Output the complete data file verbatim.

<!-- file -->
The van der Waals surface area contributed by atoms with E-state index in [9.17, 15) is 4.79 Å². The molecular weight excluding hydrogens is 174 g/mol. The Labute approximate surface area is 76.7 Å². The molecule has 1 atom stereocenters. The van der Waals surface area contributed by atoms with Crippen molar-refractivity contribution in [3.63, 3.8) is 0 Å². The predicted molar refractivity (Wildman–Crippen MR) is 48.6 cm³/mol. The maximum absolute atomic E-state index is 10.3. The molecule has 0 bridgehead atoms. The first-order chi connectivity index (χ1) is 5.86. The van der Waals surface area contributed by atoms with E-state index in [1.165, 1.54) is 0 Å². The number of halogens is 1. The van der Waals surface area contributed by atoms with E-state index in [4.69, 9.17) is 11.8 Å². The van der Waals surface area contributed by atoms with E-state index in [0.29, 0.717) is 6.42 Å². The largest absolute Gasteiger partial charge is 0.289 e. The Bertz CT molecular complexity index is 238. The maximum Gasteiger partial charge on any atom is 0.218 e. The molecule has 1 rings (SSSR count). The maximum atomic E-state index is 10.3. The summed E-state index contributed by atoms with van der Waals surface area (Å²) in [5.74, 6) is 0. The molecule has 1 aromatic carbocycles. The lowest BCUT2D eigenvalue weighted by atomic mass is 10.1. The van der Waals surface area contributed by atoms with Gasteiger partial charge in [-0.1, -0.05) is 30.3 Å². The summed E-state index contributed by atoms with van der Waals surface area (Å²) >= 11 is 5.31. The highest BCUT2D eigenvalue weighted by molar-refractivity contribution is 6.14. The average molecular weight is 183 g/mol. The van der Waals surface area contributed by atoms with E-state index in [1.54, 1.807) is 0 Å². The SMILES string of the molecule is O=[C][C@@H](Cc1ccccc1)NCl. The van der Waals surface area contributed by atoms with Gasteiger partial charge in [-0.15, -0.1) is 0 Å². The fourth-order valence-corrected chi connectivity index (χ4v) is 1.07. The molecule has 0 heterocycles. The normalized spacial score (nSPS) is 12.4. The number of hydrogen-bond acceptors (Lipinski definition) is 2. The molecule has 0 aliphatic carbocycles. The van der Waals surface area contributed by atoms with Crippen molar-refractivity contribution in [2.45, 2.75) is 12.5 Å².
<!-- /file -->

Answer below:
The van der Waals surface area contributed by atoms with E-state index in [9.17, 15) is 4.79 Å². The molecular weight excluding hydrogens is 174 g/mol. The Labute approximate surface area is 76.7 Å². The molecule has 1 atom stereocenters. The van der Waals surface area contributed by atoms with Crippen molar-refractivity contribution in [3.63, 3.8) is 0 Å². The predicted molar refractivity (Wildman–Crippen MR) is 48.6 cm³/mol. The maximum absolute atomic E-state index is 10.3. The molecule has 0 bridgehead atoms. The first-order chi connectivity index (χ1) is 5.86. The van der Waals surface area contributed by atoms with E-state index in [1.165, 1.54) is 0 Å². The number of halogens is 1. The van der Waals surface area contributed by atoms with E-state index in [4.69, 9.17) is 11.8 Å². The van der Waals surface area contributed by atoms with E-state index in [0.29, 0.717) is 6.42 Å². The largest absolute Gasteiger partial charge is 0.289 e. The Bertz CT molecular complexity index is 238. The maximum Gasteiger partial charge on any atom is 0.218 e. The molecule has 1 rings (SSSR count). The maximum atomic E-state index is 10.3. The summed E-state index contributed by atoms with van der Waals surface area (Å²) in [5.74, 6) is 0. The molecule has 1 aromatic carbocycles. The lowest BCUT2D eigenvalue weighted by atomic mass is 10.1. The van der Waals surface area contributed by atoms with Gasteiger partial charge in [-0.1, -0.05) is 30.3 Å². The summed E-state index contributed by atoms with van der Waals surface area (Å²) >= 11 is 5.31. The highest BCUT2D eigenvalue weighted by molar-refractivity contribution is 6.14. The average molecular weight is 183 g/mol. The van der Waals surface area contributed by atoms with E-state index in [1.54, 1.807) is 0 Å². The SMILES string of the molecule is O=[C][C@@H](Cc1ccccc1)NCl. The van der Waals surface area contributed by atoms with Gasteiger partial charge in [-0.15, -0.1) is 0 Å². The fourth-order valence-corrected chi connectivity index (χ4v) is 1.07. The molecule has 0 heterocycles. The normalized spacial score (nSPS) is 12.4. The number of hydrogen-bond acceptors (Lipinski definition) is 2. The molecule has 0 aliphatic carbocycles. The van der Waals surface area contributed by atoms with Crippen molar-refractivity contribution in [2.45, 2.75) is 12.5 Å².